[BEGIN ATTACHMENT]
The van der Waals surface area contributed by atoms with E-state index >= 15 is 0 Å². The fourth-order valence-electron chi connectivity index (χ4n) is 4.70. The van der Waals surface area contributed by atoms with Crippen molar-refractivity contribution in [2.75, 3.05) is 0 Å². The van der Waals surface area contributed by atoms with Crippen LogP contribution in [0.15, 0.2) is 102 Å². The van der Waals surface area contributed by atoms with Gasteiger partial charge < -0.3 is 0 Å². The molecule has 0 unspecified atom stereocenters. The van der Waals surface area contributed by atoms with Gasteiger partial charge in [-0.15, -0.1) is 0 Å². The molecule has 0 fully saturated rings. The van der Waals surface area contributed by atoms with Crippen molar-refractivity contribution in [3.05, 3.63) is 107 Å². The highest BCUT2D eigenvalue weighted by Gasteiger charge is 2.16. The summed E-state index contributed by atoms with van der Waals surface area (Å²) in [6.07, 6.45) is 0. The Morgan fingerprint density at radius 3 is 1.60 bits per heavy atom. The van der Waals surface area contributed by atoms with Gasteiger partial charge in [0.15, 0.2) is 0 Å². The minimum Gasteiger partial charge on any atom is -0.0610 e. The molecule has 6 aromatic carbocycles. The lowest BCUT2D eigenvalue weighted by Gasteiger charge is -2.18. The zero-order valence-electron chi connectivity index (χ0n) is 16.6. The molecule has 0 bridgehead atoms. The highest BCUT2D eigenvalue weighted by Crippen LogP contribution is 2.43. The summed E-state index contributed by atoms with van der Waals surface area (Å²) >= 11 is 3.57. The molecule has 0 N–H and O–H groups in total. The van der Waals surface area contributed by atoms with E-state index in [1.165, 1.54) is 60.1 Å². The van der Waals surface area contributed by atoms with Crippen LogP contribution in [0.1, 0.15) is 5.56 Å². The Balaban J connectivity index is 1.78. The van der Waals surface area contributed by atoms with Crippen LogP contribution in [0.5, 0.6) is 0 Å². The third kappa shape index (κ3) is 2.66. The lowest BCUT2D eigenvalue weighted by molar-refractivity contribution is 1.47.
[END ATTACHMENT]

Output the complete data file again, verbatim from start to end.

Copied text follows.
The van der Waals surface area contributed by atoms with E-state index >= 15 is 0 Å². The fourth-order valence-electron chi connectivity index (χ4n) is 4.70. The van der Waals surface area contributed by atoms with Crippen molar-refractivity contribution in [2.75, 3.05) is 0 Å². The van der Waals surface area contributed by atoms with Crippen LogP contribution in [0.15, 0.2) is 102 Å². The van der Waals surface area contributed by atoms with Gasteiger partial charge < -0.3 is 0 Å². The molecule has 0 unspecified atom stereocenters. The van der Waals surface area contributed by atoms with Gasteiger partial charge in [-0.15, -0.1) is 0 Å². The molecule has 0 fully saturated rings. The van der Waals surface area contributed by atoms with Crippen molar-refractivity contribution in [3.05, 3.63) is 107 Å². The highest BCUT2D eigenvalue weighted by Gasteiger charge is 2.16. The summed E-state index contributed by atoms with van der Waals surface area (Å²) in [6.07, 6.45) is 0. The Morgan fingerprint density at radius 3 is 1.60 bits per heavy atom. The van der Waals surface area contributed by atoms with Gasteiger partial charge in [0.15, 0.2) is 0 Å². The minimum Gasteiger partial charge on any atom is -0.0610 e. The molecule has 6 aromatic carbocycles. The lowest BCUT2D eigenvalue weighted by Gasteiger charge is -2.18. The zero-order valence-electron chi connectivity index (χ0n) is 16.6. The molecule has 0 bridgehead atoms. The highest BCUT2D eigenvalue weighted by Crippen LogP contribution is 2.43. The summed E-state index contributed by atoms with van der Waals surface area (Å²) >= 11 is 3.57. The molecule has 0 N–H and O–H groups in total. The van der Waals surface area contributed by atoms with E-state index in [1.165, 1.54) is 60.1 Å². The van der Waals surface area contributed by atoms with Crippen LogP contribution in [0.1, 0.15) is 5.56 Å². The Balaban J connectivity index is 1.78. The van der Waals surface area contributed by atoms with Crippen LogP contribution in [0.5, 0.6) is 0 Å². The third kappa shape index (κ3) is 2.66. The lowest BCUT2D eigenvalue weighted by molar-refractivity contribution is 1.47.